A few years ago, I began warning visitors to my lab that before they left, I was going to give them a hug. This scares some people, but I've found that my slightly eccentric announcement changes the depth of the conversation, making it more intimate, more engaging and more valuable to us both. I suspect that by forecasting a hug, I'm also signaling how much I trust the person, so I'm inducing a release of oxytocin in their brains. Those people, in turn, will connect better to others and treat them more generously. Nothing grander is required for a virtuous circle to begin.

—From "The Moral Molecule" by Paul J. Zak, to be published May 10 by Dutton, a member of Penguin Group (USA).


While we live abroad, and struggle to compete ever farther and farther from a level playing field in world markets, thanks to the incredibly self-destructive laws and regulations of the United States, it is very interesting to see what a Member of Parliament of another country has been willing to do to try to help protect U.S. citizens and dual nationals living in her country.

These messages and attachments are available on this Canadian Parliamentarian’s website.

Imagine what a different world it could be if overseas Americans had our own direct participants in the U.S. Congress. Perhaps then at least some of the incredible current abuse could be toned down, or far better, totally eliminated.

What is particularly interesting is the attached letter that this Canadian Parliamentarian sent to President Obama last year. There does not seem to have been a response so far.

Enjoy and contemplate the real reasons why the United States is now so deeply into such a nasty fiscal hegemony mode today, and what might be the best therapy to try to treat this potentially suicidal syndrome.

Please also share your thoughts and suggestions too.  Take care,  Andy

File Size: 1031 kb
File Type: pdf
Download File

File Size: 1426 kb
File Type: pdf
Download File

File Size: 255 kb
File Type: pdf
Download File

File Size: 552 kb
File Type: pdf
Download File

File Size: 1250 kb
File Type: pdf
Download File

File Size: 1217 kb
File Type: pdf
Download File



From the website of:


Member of the Canadian Parliament
From British Columbia
970 Blanshard Street, Victoria, BC V8W 2H3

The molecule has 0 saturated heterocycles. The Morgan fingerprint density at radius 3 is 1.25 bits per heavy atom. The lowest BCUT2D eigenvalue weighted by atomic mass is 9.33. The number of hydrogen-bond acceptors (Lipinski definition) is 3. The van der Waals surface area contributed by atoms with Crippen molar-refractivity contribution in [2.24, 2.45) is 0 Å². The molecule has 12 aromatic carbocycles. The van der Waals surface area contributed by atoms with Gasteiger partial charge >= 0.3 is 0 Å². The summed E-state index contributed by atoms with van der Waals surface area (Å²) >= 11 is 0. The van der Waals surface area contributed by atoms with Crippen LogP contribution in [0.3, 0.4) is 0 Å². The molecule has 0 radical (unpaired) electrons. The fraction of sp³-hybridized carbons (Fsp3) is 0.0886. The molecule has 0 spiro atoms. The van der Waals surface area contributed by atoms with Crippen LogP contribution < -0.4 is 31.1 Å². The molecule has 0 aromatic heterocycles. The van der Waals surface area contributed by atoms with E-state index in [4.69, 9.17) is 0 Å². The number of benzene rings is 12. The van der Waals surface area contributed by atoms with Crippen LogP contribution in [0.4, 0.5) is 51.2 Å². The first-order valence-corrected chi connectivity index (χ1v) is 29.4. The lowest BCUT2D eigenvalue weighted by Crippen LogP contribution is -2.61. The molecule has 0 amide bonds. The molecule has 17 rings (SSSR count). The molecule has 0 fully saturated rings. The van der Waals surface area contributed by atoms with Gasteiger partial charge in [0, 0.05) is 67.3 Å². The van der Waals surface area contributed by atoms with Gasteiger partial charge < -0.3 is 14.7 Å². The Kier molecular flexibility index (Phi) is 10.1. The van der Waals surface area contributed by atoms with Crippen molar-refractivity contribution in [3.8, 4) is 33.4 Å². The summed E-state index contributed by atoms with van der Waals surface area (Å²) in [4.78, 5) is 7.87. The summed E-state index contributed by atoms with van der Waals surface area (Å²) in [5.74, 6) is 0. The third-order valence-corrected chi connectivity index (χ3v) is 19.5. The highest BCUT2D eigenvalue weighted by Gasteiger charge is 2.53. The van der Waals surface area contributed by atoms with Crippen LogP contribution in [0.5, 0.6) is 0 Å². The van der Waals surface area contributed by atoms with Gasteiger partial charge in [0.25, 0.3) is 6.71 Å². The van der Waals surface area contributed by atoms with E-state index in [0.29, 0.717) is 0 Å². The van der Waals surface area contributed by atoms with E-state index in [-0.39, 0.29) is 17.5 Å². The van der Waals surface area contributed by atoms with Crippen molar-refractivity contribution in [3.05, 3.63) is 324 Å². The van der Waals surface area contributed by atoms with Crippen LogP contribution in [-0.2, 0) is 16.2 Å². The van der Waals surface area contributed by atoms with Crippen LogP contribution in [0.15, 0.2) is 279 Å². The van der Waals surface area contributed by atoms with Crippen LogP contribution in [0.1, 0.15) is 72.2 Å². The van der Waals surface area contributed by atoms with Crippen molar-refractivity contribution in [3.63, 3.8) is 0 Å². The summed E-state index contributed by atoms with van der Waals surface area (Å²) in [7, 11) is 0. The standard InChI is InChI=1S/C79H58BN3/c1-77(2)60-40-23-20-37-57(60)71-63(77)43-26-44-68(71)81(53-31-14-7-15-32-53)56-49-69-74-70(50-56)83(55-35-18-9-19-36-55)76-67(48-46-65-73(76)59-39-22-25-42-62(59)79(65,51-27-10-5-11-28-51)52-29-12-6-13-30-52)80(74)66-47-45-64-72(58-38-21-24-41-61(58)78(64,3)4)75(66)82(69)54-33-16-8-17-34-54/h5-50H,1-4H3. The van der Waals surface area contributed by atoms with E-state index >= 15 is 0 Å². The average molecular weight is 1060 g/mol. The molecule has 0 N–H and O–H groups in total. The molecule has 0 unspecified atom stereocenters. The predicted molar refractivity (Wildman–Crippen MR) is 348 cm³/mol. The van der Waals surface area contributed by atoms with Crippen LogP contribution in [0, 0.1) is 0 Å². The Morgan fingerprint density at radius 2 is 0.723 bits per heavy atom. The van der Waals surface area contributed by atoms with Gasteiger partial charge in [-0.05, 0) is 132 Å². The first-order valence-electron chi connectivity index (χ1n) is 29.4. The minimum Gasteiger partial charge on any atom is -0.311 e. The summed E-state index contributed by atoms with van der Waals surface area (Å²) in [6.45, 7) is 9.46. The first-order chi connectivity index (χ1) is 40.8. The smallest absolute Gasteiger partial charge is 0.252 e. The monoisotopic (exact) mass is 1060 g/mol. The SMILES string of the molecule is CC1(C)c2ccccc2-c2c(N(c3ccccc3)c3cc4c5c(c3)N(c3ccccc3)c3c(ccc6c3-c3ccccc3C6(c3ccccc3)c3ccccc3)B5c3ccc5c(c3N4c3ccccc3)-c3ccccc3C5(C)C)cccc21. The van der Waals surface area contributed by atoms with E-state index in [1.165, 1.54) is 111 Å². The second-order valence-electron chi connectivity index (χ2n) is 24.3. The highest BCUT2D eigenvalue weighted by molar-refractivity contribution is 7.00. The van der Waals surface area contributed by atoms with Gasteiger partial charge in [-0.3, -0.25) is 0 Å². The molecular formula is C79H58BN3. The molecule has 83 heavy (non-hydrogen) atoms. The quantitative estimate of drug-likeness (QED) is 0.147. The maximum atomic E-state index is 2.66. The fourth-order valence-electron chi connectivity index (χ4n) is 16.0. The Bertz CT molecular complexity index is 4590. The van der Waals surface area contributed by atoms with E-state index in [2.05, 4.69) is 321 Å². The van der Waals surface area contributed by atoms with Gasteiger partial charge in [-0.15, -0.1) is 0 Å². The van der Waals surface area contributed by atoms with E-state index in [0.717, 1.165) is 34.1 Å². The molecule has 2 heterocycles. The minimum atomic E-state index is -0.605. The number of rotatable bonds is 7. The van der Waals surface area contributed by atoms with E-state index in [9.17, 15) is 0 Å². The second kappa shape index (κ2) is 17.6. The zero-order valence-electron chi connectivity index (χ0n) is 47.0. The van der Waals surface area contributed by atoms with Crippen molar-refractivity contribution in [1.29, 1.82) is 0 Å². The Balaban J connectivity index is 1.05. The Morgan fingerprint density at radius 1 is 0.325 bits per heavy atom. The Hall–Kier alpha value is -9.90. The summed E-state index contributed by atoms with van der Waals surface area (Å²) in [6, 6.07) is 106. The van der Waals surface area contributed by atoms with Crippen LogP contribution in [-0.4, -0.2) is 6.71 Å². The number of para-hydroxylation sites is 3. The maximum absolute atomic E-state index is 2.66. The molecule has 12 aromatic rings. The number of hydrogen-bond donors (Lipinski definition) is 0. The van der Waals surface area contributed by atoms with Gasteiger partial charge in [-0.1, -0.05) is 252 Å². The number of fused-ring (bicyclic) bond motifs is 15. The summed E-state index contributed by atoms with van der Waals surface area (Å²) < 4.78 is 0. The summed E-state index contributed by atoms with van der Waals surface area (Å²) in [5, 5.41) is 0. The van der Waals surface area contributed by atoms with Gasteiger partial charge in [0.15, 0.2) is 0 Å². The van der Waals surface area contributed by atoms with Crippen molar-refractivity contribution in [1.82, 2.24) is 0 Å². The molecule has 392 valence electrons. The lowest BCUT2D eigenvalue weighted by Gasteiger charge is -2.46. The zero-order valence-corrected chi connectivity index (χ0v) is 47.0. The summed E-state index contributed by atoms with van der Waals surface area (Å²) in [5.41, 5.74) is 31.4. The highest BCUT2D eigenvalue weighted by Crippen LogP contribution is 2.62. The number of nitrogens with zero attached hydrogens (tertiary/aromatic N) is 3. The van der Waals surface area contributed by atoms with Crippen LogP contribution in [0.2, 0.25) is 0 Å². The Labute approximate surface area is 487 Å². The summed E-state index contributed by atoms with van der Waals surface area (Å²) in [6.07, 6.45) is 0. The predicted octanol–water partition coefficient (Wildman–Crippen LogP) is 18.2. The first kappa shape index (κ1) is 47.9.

Tel: 250-363-3600
Email: [email protected]

Dear Constituents,

While I've covered the bulk of new developments in previous posts, I wanted to provide you with a further information update.

On December 14, 2011, at the initiative of Alex Atamanenko, who has been working very hard on this file, Alex Atamanenko, Peter Julian and Hoang Mai met with U.S. Ambassador David Jacobson to address the harsh penalties.

The Ambassador confirmed that while requirements to file will not be relaxed, there was an indication of a possible loosening of the interpretation regarding the application of penalties.

IRS December memo

As I have mentioned previously, In December, the IRS confirmed that U.S. and dual citizens who failed to file their annual income tax returns and/or file under FBAR or pay their tax may be exempted from paying penalties, provided that they are able to show that the failure was due to reasonable cause, not wilful neglect.

Below is a brief outline of the memo, although I encourage you to read the memo in its entirety to get all the details. You can find further information by reading the IRS memo “Information for U.S. Citizens or Dual Citizens Residing Outside the U.S.” at http://www.irs.gov/newsroom/article/0,,id=250788,00.html.

“Reasonable cause”

According to the U.S. Ambassador and the IRS memo, the IRS may consider reasonable cause for noncompliance to include being unaware of the requirement to file or pay tax.

The memo further states:

“Whether a failure to file or failure to pay is due to reasonable cause is based on a consideration of the facts and circumstances. Reasonable cause relief is generally granted by the IRS when you demonstrate that you exercised ordinary business care and prudence in meeting your tax obligations but nevertheless failed to meet them. In determining whether you exercised ordinary business care and prudence, the IRS will consider all available information, including:

  • The reasons given for not meeting your tax obligations;
  • Your compliance history;
  • The length of time between your failure to meet your tax obligations and your subsequent compliance; and
  • Circumstances beyond your control.
Reasonable cause may be established if you show that you were not aware of specific obligations to file returns or pay taxes, depending on the facts and circumstances. Among the facts and circumstances that will be considered are:

  • Your education;
  • Whether you have previously been subject to the tax;
  • Whether you have been penalized before;
  • Whether there were recent changes in the tax forms or law that you could not reasonably be expected to know; and
  • The level of complexity of a tax or compliance issue.